Saturday, July 18, 2009
Stress of being an anesthesiologist
I published a link below to a wonderful post by the Anesthesioboist blog. It accurately describes the pressure anesthesiologists go through during the day. So many people, and doctors, think anesthesiologists just sit around and read the Wall Street Journal every day. But when a bad situation arises in our field, it is always a life and death event. An adverse outcome in anesthesia usually means the patient has died, has been trached, or has aspirated. It's never as simple as "doctor, my mom has trouble sleeping at night. Can you give her something for that?" Bravo to the Anesthesioboist for saving the patient in a difficult situation. We can hope that all anesthesiologists we work with are as skilled as her.
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ZMD, thank you for linking to my post and for your supportive remarks! I am deeply honored. You know from being there yourself that our skills only take us so far; the collaboration of a great team really helps those skills bear fruit, and I was happy to have that during that situation.ReplyDelete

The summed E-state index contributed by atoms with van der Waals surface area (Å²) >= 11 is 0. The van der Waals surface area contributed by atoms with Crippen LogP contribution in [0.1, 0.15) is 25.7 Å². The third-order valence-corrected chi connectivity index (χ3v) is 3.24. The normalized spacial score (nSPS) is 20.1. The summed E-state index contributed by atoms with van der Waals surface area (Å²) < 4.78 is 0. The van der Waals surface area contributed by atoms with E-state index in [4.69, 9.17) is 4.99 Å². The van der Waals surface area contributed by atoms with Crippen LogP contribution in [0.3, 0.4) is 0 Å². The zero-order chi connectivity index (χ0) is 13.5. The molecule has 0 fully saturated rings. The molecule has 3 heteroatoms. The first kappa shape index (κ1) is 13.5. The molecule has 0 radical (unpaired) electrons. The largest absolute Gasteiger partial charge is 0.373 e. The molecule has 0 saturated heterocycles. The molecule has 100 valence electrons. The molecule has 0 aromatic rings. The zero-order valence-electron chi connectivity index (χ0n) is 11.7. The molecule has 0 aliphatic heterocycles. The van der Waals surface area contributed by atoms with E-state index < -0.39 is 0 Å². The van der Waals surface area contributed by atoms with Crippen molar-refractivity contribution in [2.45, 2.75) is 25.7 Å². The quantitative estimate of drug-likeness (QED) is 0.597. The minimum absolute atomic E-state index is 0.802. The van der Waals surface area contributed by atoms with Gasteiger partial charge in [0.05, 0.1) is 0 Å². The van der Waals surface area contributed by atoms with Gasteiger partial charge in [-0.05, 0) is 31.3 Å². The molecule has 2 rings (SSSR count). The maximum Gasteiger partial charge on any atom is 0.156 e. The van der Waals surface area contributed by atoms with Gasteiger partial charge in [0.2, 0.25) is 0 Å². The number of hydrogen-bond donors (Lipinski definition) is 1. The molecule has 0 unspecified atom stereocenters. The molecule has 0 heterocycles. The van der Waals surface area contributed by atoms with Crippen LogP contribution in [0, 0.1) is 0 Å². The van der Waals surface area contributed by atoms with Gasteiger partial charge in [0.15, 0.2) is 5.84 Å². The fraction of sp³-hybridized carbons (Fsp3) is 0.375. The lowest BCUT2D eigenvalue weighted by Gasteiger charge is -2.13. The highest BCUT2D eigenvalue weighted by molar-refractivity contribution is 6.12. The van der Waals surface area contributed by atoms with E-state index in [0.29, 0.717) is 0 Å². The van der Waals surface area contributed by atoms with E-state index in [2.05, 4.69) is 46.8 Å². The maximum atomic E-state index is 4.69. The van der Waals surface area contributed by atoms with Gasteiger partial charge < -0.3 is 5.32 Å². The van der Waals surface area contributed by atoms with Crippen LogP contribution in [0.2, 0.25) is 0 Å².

On a totally different subject, I wanted to applaud when I read your post regarding MJ and Propofol. I agree it would be ludicrous to hamper our use of such a great drug by imposing restrcitions, and that rather, the irresponsible physicians in MJ's case should be prosecuted.
It is indeed stressful to be an anesthesiologists. At FGTBA, our certified Anesthesiologists and CRNA's undergo unmeasurable pressure day in and out. At the end it is a question of life and we do see them take immense precaution for the same.ReplyDelete
Excellent article. Thanks for the link. It was truly an eye opener.ReplyDelete
So many people, and doctors, think anesthesiologists just sit around and read the Wall Street Journal every day. But when a bad situation arises in our field, it is always a life and death event. JohnReplyDelete